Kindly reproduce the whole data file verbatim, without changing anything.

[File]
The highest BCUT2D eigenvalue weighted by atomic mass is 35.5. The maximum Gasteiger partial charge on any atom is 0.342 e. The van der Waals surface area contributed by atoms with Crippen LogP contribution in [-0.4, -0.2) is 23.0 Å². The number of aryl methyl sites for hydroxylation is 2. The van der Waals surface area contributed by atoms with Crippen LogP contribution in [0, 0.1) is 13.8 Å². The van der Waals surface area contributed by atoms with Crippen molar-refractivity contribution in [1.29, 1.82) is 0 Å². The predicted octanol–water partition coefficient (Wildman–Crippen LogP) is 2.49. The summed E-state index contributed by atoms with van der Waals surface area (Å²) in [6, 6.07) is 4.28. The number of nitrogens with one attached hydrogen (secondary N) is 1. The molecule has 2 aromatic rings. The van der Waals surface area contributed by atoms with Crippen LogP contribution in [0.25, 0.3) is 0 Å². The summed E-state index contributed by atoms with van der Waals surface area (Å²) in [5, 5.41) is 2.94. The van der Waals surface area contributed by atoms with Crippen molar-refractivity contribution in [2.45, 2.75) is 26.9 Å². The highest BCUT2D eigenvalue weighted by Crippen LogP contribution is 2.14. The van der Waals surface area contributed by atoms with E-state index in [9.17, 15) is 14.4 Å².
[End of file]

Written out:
The highest BCUT2D eigenvalue weighted by atomic mass is 35.5. The maximum Gasteiger partial charge on any atom is 0.342 e. The van der Waals surface area contributed by atoms with Crippen LogP contribution in [-0.4, -0.2) is 23.0 Å². The number of aryl methyl sites for hydroxylation is 2. The van der Waals surface area contributed by atoms with Crippen LogP contribution in [0, 0.1) is 13.8 Å². The van der Waals surface area contributed by atoms with Crippen molar-refractivity contribution in [1.29, 1.82) is 0 Å². The predicted octanol–water partition coefficient (Wildman–Crippen LogP) is 2.49. The summed E-state index contributed by atoms with van der Waals surface area (Å²) in [6, 6.07) is 4.28. The number of nitrogens with one attached hydrogen (secondary N) is 1. The molecule has 2 aromatic rings. The van der Waals surface area contributed by atoms with Crippen LogP contribution in [0.25, 0.3) is 0 Å². The summed E-state index contributed by atoms with van der Waals surface area (Å²) in [5, 5.41) is 2.94. The van der Waals surface area contributed by atoms with Crippen molar-refractivity contribution in [2.45, 2.75) is 26.9 Å². The highest BCUT2D eigenvalue weighted by Crippen LogP contribution is 2.14. The van der Waals surface area contributed by atoms with E-state index in [9.17, 15) is 14.4 Å².